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Search results for "Land deals" ...

  • Newsday Investigation: Pathway to Power

    In a panoramic, 30,000-word narrative, reporters exposed the underpinnings of Long Island’s corrupt political system through the life of a onetime street hoodlum who would eventually own a castle-like estate that became the Island’s unofficial political clubhouse and the site of a startling attempt on his life. Drilling deep below decades of numbing public scandals, the project is the defining document of how local power works on Long Island, how the public gets exploited and why unscrupulous operators persistently prevail.
  • Cory Briggs

    This series dug deep into the legal and ethical practices of San Diego attorney Cory Briggs who built a business and a reputation suing developers, municipalities and state and federal agencies in the name of the little guy. The results found major undisclosed conflicts of interest (which immediately resulted in a $143,000 reimbursement for taxpayers), a web of more than 40 nonprofits used as shell companies, highly questionable business practices, discrepancies in personal land deals and close business ties to the people he sues.
  • Deals for Developers, Cash for Campaigns

    Construction cranes can be seen throughout Washington, D.C. Less visible are the symbiotic relationships between land developers and city officials awarding tax breaks and discounted land deals. Those government subsidies are meant to revive neighborhoods, and to create jobs and affordable housing. But in some cases, the benefits never materialized, or the subsidies simply weren’t needed. And what began as a targeted economic development tool now looks to some like government hand outs that could have paid for other city services. A WAMU investigation found the D.C. City Council awarded $1.7 billion in real estate subsidies to 133 groups in the past decade — and more than a third of the subsidies went to ten developers that donated the most campaign cash over that time. What’s more, less than five percent of the subsidies went to the city’s poorest areas with a fourth of the city’s population, and developers failed to deliver on pledged public benefits for at least half the projects examined.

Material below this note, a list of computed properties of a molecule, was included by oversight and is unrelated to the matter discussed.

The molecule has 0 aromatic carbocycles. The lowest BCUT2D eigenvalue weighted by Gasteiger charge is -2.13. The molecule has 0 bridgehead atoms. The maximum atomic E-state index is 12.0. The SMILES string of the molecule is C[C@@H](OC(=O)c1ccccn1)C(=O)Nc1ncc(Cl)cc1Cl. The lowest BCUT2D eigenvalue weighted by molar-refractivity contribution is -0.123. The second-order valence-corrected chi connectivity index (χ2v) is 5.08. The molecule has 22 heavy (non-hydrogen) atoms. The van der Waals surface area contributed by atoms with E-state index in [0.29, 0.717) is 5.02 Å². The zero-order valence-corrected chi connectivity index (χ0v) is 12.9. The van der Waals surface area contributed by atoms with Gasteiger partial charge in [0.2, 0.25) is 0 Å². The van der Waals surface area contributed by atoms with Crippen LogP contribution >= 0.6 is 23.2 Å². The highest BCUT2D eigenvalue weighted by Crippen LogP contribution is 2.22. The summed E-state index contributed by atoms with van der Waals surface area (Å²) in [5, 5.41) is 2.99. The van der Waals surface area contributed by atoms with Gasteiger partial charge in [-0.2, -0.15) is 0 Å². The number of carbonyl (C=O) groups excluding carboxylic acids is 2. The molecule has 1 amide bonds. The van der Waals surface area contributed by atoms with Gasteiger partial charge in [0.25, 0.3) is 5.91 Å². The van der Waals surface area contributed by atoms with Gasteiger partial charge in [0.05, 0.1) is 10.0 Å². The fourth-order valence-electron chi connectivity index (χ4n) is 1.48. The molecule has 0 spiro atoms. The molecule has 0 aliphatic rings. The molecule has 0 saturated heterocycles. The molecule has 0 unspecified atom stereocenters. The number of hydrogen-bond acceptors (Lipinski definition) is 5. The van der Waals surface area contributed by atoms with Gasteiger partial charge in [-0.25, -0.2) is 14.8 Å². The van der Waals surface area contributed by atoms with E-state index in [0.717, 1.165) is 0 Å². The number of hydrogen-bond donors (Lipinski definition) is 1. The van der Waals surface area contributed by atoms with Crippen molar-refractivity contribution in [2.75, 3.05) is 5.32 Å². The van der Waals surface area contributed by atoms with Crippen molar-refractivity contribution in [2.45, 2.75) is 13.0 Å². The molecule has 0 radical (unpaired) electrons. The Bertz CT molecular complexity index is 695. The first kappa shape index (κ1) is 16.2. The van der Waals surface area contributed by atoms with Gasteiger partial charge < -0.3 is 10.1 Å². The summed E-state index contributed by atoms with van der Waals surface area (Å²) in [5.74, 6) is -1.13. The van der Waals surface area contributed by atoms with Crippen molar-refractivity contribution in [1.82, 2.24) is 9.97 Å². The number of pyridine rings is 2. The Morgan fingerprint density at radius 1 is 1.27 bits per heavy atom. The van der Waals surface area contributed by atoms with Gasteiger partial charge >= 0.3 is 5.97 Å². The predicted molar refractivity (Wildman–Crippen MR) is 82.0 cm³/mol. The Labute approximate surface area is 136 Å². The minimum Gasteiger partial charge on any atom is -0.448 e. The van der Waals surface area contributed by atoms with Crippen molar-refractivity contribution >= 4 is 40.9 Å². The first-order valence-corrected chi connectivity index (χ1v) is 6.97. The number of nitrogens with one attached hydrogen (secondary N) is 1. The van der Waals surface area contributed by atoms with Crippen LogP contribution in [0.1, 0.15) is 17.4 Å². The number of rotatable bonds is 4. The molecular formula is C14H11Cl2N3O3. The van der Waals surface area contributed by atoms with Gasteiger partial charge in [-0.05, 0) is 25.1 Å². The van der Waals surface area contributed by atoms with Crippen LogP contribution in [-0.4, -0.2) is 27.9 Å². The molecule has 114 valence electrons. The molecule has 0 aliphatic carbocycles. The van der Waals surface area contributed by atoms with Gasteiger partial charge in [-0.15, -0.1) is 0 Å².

• Sweetheart Deals

    This investigation looked at "county-owned land deals in Prince George's County. They found that most of the deals - worth millions of dollars - went to people with close ties to County Executive Jack B. Johnson, including a business partner, golfing buddy, a former business partner and campaign contributors. Many of the deals were not put out to bid."
  • Secret Land Deal Topples Top Official

    Palm Beach County Commission Chairman Tony Masilotti used a secret land trust, "shell companies and straw men" to hide his interest in land deals. The Post tells the story of how he made $10 million "using his political influence." The money was never reported on his financial disclosure forms. He was removed from office and erased from the county's Web site.
  • Lease-to-own Mogul

    A series of articles showing that a Florida business man, whose financial and real estate empire was purposely obscured, defrauded hundreds of hopeful home buyers by refusing to sell them houses leased to them under rent-to-own contracts.
  • Insider Trading at City Hall?

    This 11-month investigation linked the mayor, Rick Filippi, to a series of deals for land near the International Paper Co. that was lying vacant. Filippi, along with a few associates, used information from the mayor's office to personally profit from the deals and in one instance offered inside information to a longtime friend and campaign financier, Rolf Patberg.
  • Land Deals

    Newsday's five-part series examines campus land deals involving SUNY Old Westbury campus and finds that "insiders would be main beneficiaries of a plan that would provide little aid to SUNY Old Westbury."
  • Campus Land Deals

    Newsday investigates how a group of political insiders planned to carve up land at the State University of New York at Old Westbury for their own benefit, while providing little for the school or its students. Almost one third of campus land was slated to be broken off for development. Money generated was supposed to go to help the college, one of the neediest in the state university system and the state campus with the highest minority enrollment. The series uncovers that this was not the case. As a result of the series, the official spearheading the development resigned, the SUNY chancellor earmarked $25 million for the school, changes oversight of college councils to prevent abuses, and the state inspector general and comptroller launched their own investigations.
  • Land Deals Help County Commissioner Freeman

    This Orlando Sentinel investigation delves into the "tangled financial dealings" of Orange County Commissioner Bob Freeman. Among the major findings are the commissioner's failure to pay taxes on his new home and his financial interlacing with "two key backers who also have needed commission approval for projects during Freeman's tenure." The reporters reveal the participation of the commissioner in questionable real-estate transactions. The story questions Florida's ethics laws for making it "almost impossible to hold politicians accountable for ethical problems - or even just sloppy record keeping."